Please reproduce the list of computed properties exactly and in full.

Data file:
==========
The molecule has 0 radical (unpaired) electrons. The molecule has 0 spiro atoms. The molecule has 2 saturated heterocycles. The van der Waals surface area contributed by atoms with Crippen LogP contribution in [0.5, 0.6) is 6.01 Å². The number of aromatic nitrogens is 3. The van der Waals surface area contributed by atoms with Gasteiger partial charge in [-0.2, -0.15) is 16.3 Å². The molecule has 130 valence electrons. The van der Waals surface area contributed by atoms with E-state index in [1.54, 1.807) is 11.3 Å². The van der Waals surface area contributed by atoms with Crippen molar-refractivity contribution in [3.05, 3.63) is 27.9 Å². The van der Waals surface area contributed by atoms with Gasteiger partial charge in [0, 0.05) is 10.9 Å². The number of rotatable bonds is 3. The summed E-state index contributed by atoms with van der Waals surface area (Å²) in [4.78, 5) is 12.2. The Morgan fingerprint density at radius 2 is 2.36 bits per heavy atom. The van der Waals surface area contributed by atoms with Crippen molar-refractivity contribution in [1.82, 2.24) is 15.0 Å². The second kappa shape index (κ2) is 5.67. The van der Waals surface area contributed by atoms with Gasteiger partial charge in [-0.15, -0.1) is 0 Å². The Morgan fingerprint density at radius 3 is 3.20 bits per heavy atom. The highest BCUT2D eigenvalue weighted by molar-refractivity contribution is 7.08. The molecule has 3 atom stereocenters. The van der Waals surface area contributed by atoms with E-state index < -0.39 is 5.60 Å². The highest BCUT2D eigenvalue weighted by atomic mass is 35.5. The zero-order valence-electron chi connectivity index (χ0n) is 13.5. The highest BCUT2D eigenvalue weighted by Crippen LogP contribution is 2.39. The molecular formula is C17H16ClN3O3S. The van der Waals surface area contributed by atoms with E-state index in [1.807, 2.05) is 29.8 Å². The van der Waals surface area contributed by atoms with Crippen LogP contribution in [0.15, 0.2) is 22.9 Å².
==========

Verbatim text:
The molecule has 0 radical (unpaired) electrons. The molecule has 0 spiro atoms. The molecule has 2 saturated heterocycles. The van der Waals surface area contributed by atoms with Crippen LogP contribution in [0.5, 0.6) is 6.01 Å². The number of aromatic nitrogens is 3. The van der Waals surface area contributed by atoms with Gasteiger partial charge in [-0.2, -0.15) is 16.3 Å². The molecule has 130 valence electrons. The van der Waals surface area contributed by atoms with E-state index in [1.54, 1.807) is 11.3 Å². The van der Waals surface area contributed by atoms with Crippen molar-refractivity contribution in [3.05, 3.63) is 27.9 Å². The van der Waals surface area contributed by atoms with Gasteiger partial charge in [0, 0.05) is 10.9 Å². The number of rotatable bonds is 3. The summed E-state index contributed by atoms with van der Waals surface area (Å²) in [4.78, 5) is 12.2. The Morgan fingerprint density at radius 2 is 2.36 bits per heavy atom. The van der Waals surface area contributed by atoms with Crippen molar-refractivity contribution in [1.82, 2.24) is 15.0 Å². The second kappa shape index (κ2) is 5.67. The van der Waals surface area contributed by atoms with Gasteiger partial charge in [-0.15, -0.1) is 0 Å². The Morgan fingerprint density at radius 3 is 3.20 bits per heavy atom. The highest BCUT2D eigenvalue weighted by molar-refractivity contribution is 7.08. The molecule has 3 atom stereocenters. The van der Waals surface area contributed by atoms with E-state index < -0.39 is 5.60 Å². The highest BCUT2D eigenvalue weighted by atomic mass is 35.5. The zero-order valence-electron chi connectivity index (χ0n) is 13.5. The highest BCUT2D eigenvalue weighted by Crippen LogP contribution is 2.39. The molecular formula is C17H16ClN3O3S. The van der Waals surface area contributed by atoms with E-state index in [1.807, 2.05) is 29.8 Å². The van der Waals surface area contributed by atoms with Crippen LogP contribution in [0.15, 0.2) is 22.9 Å².